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Workplace inclusion for individuals with disabilities: insights from an MS patient and a leading neurologist
Multiple sclerosis is a focus of interest for many medical researchers, and a critical issue for women as more are impacted than men. As a disease that also affects working-aged women more than retirement-aged, it’s also the focus of many workplace diversity and inclusion experts. In this episode of Women on the Move, host Sam Saperstein sits down with a noted neurologist, physician, and MS specialist, as well as a diversity and inclusion leader at JPMorgan Chase who was diagnosed with MS nearly a decade ago.
Dr. Jai Perumal is the attending Neurologist at New York-Presbyterian Hospital/Weill Cornell Medicine, where she specializes in MS and other neuroinflammatory diseases. And Sheree Carara is Vice President and Product Manager for Digital Channels at JPMorgan Chase—where, as an employee with MS, she’s also become a leader in the inclusion arena. In this conversation you’ll hear their insights on MS as well as learn about their efforts to increase awareness of and treatment for all disabilities.
MS and the workplace
Sheree was diagnosed with MS in July 2013, and at the time she took the diagnosis as a death sentence for her career ambitions. As an autoimmune disease that can disrupt the functioning of the optic nerve or spinal cord, MS can cause symptoms ranging from vision problems, to numbness, balance issue, or cognition problems.
Not all MS patients experience all or even any of those symptoms, but they often share one common thread: emotional distress and fear after diagnosis. Sheree recalls that she immediately assumed she could never succeed in corporate America. “I realized that I couldn’t do what I used to do,” she tells Sam and Jai. “I didn’t think there was any other option. I saw myself in a wheelchair. That’s what I thought.”
Instead, Sheree flourished at JPMorgan Chase—due to both her own tenacity and the support of colleagues. In fact, CAREERS and the disABLED magazine recently celebrated her as an employee of the year for her efforts on behalf of people with disabilities in the workplace. She says the JPMorgan’s Office of Diversity and Inclusion offers great resources, including videos illustrating how to tell your manager about a disability as well as how managers can supportively respond to hearing the news. She says the more tools and information that is available, the better. “I now have a different ability,” she says. “It’s not the same abilities as before, but I can say I need help. It’s okay. I just need support and help.”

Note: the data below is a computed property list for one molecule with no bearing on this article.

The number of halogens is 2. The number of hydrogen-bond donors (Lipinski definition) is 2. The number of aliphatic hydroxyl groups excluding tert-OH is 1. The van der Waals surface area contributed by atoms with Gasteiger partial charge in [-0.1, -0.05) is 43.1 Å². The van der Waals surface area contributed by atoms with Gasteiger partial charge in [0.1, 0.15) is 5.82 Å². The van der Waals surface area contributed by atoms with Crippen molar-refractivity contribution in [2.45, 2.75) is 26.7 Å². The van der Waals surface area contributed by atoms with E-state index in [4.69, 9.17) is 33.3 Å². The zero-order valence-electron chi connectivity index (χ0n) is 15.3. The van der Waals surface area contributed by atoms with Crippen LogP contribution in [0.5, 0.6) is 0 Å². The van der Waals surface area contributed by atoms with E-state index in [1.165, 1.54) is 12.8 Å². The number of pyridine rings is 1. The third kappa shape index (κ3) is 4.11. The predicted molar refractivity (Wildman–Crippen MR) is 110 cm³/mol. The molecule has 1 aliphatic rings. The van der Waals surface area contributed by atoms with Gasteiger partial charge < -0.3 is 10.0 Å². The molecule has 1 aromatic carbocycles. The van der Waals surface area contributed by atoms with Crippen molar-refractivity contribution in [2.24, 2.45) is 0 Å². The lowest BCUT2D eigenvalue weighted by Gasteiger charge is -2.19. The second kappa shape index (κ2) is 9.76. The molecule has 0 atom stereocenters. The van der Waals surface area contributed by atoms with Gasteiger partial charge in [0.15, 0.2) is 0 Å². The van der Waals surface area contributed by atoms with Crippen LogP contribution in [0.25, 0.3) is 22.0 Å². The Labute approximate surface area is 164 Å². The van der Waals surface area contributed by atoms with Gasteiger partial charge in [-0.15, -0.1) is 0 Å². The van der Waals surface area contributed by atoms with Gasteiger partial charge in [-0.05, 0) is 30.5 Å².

Treatment and the future
With many MS patients being diagnosed in their twenties, Jai says that one of her motivations for getting involved with MS research and treatment was the opportunity to develop long-term relationships with patients. “You start seeing patients in their twenties and they grow with you,” she says. “You see patients over time and you become friends.”
Jai describes the care she takes when a patient is newly diagnosed, and how the first visit can be overwhelming. “Because you’re talking about the disease,” she notes. “We have to talk about the next step too, which is treatment. The most important thing is understanding what it is committing to treatment. We have so many treatments now. So a patient diagnosed now can expect to have a treatment that controls their disease very well.”
In terms of workplace policies around inclusion, Jai offers straightforward advice to employers: don’t try to fit all people with disabilities into one mold. For instance, with MS, some patients have visible disabilities, and it can be easy for employers to make accommodations. But others have invisible disabilities such as fatigue or cognition issues. When employers and colleagues both recognize and communicate about these invisible disabilities, accommodations can go much smoother. Because, she notes, “sometimes you just need to make some adjustments and patients can continue their jobs.”
Jai offers one other piece of advice for individuals with unexplained symptoms: Don’t ignore those symptoms, seek answers by visiting a doctor. And look for a good fit with a medical provider. She notes that many patients find a good fit with the first provider they see. “But if they don’t resonate with you, if you don’t have a connection [seek another opinion] because this is a long-term relationship, you need to be perfectly in sync with your provider.”
Workplace Inclusion for individuals with disabilities: insights from an MS patient and a leading neurologist Episode Guests:
VP Product Manager, Digital Channels, JPMorgan Chase & Co.
Dr. Jai Perumal
Assistant Professor, Department of Neurology and Neuroscience at Weill Cornell Medicine and Attending Neurologist at New York-Presbyterian Hospital/Weill Cornell Medicine (NYPH/WCM)